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How to increase speed for basketball

USA Basketball - How to Improve Your Court Speed

All athletes need speed -- particularly in a sport like basketball where the first player up and down the court can mean the difference in winning or losing a game.

In the world of sports, the fastest, quickest athletes are usually the most successful. But exactly what kind of speed and quickness is best for basketball?

Many coaches may place too much emphasis on "straight-ahead" speed by, for example, focusing too much of their attention on getting their athletes to run a faster 40-yard dash. In a sport like basketball, this isn't necessarily going to be the kind of speed that's going to make for a more effective player. Seldom, if ever, does a player run baseline to baseline in a straight line, and even if they did, a fast 40-yard dash might not equate to an effectively fast basketball player.

Having fast top-end speed measured at 40 yards wouldn't necessarily make you as effective as perhaps being a bit slower in the 40, but having the quickness and explosiveness to be faster down the court (which is a shorter distance).

Most sprinting in basketball starts from moving or "rolling" positions, not a stationary one. So, some of your training should be spent with that in mind. Performing your speed training from different starting positions such as turning and sprinting from a backpedal, accelerating from a side-shuffle, or running after getting up from the floor (simulating being knocked down and having to get up and hustle down the court) translates into more "real world" training for basketball players than simply lining up at one baseline and sprinting to the other.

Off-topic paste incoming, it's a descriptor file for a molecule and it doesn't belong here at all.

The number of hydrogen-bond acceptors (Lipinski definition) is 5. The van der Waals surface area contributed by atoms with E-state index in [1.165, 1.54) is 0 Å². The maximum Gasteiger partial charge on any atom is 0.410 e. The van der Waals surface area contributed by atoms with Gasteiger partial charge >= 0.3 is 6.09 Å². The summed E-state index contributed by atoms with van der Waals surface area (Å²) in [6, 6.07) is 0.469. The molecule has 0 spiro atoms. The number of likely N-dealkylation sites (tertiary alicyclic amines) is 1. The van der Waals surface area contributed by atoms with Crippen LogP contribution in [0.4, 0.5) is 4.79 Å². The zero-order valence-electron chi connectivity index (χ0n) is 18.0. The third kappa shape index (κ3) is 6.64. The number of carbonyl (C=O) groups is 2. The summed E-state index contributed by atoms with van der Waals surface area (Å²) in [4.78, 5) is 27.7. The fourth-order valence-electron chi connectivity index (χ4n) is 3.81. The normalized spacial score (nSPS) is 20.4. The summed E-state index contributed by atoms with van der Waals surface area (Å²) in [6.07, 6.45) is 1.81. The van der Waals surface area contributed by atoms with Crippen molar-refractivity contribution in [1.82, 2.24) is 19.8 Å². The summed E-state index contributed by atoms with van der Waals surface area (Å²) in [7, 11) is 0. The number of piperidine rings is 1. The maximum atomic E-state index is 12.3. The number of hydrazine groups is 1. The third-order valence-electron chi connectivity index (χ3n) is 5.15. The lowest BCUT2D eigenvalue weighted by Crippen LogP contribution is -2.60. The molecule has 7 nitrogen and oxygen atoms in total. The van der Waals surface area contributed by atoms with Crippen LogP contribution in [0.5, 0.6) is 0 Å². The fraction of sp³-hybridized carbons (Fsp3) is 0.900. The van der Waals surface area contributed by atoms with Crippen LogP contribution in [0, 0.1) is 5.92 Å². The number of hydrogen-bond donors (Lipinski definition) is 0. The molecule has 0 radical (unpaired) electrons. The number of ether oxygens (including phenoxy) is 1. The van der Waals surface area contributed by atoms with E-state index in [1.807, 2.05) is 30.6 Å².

This doesn't mean there is no room in your training for that kind of sprinting. It may have a place in your conditioning program--to build, for example, speed endurance. But, don't confuse this type of training with working on your game speed.

Here are three tips that can help athletes plan a program designed to improve their basketball speed:

Build Strength

Before any speed work is done, an athlete must have adequate strength. Without it, you might as well be trying to get a car to go 100 miles per hour with a go-cart's engine. Studies have shown that weight training to build strength can improve running speed. We're not talking about building big muscles here. We're talking about building strong muscles that can help us produce speed.

A basic strength-building program for speed includes strengthening the legs (calves, hamstrings, and quads) with exercises such as calf raises, squats, leg curls and extensions; strengthening the upper body with exercises such as dumbbell (bench) press, seated row, shoulder raises, bicep curls, and triceps extensions; and the core muscles (abdominals and back) by using regular crunches from the floor, stability ball crunches, oblique rotations, and back extensions. These basic exercises and more can help the basketball athlete begin to develop the strength necessary to build speed.

• 5 Exercises To Improve Power

Work on Acceleration and Quickness